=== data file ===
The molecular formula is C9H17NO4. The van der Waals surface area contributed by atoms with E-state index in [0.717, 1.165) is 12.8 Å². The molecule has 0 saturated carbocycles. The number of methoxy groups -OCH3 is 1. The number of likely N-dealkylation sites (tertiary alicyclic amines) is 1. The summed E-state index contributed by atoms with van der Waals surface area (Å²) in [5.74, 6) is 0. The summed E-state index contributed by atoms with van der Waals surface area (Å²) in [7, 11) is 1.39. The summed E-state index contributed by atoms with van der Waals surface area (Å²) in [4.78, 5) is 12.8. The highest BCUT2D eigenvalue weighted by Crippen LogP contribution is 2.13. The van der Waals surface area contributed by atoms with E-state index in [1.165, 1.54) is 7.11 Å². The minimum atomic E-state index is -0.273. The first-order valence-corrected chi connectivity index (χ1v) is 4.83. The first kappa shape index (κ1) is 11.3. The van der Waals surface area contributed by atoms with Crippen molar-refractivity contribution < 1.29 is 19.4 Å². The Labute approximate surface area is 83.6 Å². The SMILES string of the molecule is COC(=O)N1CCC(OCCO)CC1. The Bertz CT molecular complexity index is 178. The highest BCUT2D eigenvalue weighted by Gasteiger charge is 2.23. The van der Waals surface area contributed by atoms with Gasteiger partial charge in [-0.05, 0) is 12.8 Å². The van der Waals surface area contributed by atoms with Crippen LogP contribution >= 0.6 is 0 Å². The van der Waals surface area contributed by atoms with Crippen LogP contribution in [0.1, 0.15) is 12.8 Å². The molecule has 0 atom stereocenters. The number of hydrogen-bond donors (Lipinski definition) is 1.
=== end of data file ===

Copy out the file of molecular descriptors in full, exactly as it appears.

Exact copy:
The molecular formula is C9H17NO4. The van der Waals surface area contributed by atoms with E-state index in [0.717, 1.165) is 12.8 Å². The molecule has 0 saturated carbocycles. The number of methoxy groups -OCH3 is 1. The number of likely N-dealkylation sites (tertiary alicyclic amines) is 1. The summed E-state index contributed by atoms with van der Waals surface area (Å²) in [5.74, 6) is 0. The summed E-state index contributed by atoms with van der Waals surface area (Å²) in [7, 11) is 1.39. The summed E-state index contributed by atoms with van der Waals surface area (Å²) in [4.78, 5) is 12.8. The highest BCUT2D eigenvalue weighted by Crippen LogP contribution is 2.13. The van der Waals surface area contributed by atoms with E-state index in [1.165, 1.54) is 7.11 Å². The minimum atomic E-state index is -0.273. The first-order valence-corrected chi connectivity index (χ1v) is 4.83. The first kappa shape index (κ1) is 11.3. The van der Waals surface area contributed by atoms with Crippen molar-refractivity contribution < 1.29 is 19.4 Å². The Labute approximate surface area is 83.6 Å². The SMILES string of the molecule is COC(=O)N1CCC(OCCO)CC1. The Bertz CT molecular complexity index is 178. The highest BCUT2D eigenvalue weighted by Gasteiger charge is 2.23. The van der Waals surface area contributed by atoms with Gasteiger partial charge in [-0.05, 0) is 12.8 Å². The van der Waals surface area contributed by atoms with Crippen LogP contribution >= 0.6 is 0 Å². The van der Waals surface area contributed by atoms with Crippen LogP contribution in [0.1, 0.15) is 12.8 Å². The molecule has 0 atom stereocenters. The number of hydrogen-bond donors (Lipinski definition) is 1.